Ten Tips to Getting Better Customer Service

Ten Tips to Getting Better Customer Service

By Jenny C. McCune, Bankrate.com

Things sometimes go wrong. Maybe your credit card balance mysteriously climbed or your new washing machine is stuck on spin. Naturally, you call the company for help.

But what happens when the customer service department doesn’t offer
what its name promises? Here are 10 tips to help get your concerns
heard and problems solved.

1. Take notes
your problem is essential. Documentation gives you facts to deal with
so your emotions won’t carry you away. A factual context should make
you more comfortable and help you be more persuasive. It also helps
customer service representatives by putting the information they need
at their fingertips. The easier their job, the more likely they’ll be
able to resolve your problem.

If you’re dealing with a particularly complicated issue, consider recording your conversations. Just be sure to first check your state’s laws in this area. Some permit tape recording as long as you are one of the parties being recorded. Others require you to inform and get the consent of the other party before you hit the record button. In addition to keeping track of exactly who said what when, a recording verifies ongoing conversations with customer service.

Whatever method you choose, your documentation should be as complete as possible. Include specifics of your problem, date and time it occurred and your efforts to remedy the situation. Also take down as much information as you can on every person with whom you speak: full name, extension, work location, work hours, other identifying information (seat number, employer ID number or badge number) and what is said or promised regarding your problem. This information will help you contact the same customer service rep again or explain to another department employee or manager the background on your case.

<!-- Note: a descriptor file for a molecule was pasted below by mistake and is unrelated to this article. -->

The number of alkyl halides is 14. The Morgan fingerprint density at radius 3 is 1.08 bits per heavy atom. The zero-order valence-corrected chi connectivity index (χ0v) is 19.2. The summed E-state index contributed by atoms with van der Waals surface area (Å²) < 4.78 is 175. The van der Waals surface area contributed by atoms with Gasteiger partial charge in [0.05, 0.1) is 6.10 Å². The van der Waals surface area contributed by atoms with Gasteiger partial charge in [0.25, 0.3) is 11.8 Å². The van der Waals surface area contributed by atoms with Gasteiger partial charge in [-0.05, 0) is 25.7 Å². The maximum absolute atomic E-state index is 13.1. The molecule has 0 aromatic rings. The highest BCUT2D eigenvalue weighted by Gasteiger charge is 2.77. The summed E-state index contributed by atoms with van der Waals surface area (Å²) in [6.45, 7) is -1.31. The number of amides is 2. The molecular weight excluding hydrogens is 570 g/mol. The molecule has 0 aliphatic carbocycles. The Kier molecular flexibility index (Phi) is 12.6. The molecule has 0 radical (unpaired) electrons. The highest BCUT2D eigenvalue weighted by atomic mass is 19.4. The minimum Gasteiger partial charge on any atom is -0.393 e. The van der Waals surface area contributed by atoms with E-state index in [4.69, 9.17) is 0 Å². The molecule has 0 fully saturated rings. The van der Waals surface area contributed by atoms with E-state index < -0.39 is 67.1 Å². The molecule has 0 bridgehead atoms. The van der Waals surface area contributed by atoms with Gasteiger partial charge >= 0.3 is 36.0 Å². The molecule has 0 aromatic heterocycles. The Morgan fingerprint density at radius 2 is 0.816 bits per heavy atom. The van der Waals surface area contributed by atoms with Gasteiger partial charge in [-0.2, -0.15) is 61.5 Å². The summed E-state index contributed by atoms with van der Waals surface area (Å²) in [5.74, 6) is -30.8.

It’s important to get more than just a name. Large companies usually have hundreds of customer service reps based in several call centers around the country. It’s routine for people with difficult names to take on simpler phone pseudonyms, such as John Smith or Mary Jones. But another employee at one of the company’s other call centers across the country might use that same name, making it impossible for you to reconnect with your Mary Jones.

2. Break through the anonymity barrier
Getting your customer service rep’s name is a good start. Now you need to build a relationship so he or she thinks of you as a person, not as a problem they want to ditch. Be polite, use humor and ask for sympathy.

"When you’re anonymous, it’s difficult to get great customer service or a response," says T. Scott Gross, author of "How to Get What You Want (From Almost Anybody)" and the forthcoming "Why Service Stinks."

"They’ll want to solve your problem by giving it away to someone else."

Remember to speak in a conversational tone, rather than yelling or being patronizing. As Ron Rosenberg, president of Quality Talk Inc. in Centerpoint, Texas, puts it: "Nice people, as a rule, get good service. Mean people don’t."

OK, you’ve exchanged names and you’re being nice, giving you a new best friend (at least for the next few minutes). But don’t forget who has the power in your new relationship: the customer service rep. It’s his choice as to what help you’ll get, not yours, and you’d better not forget it.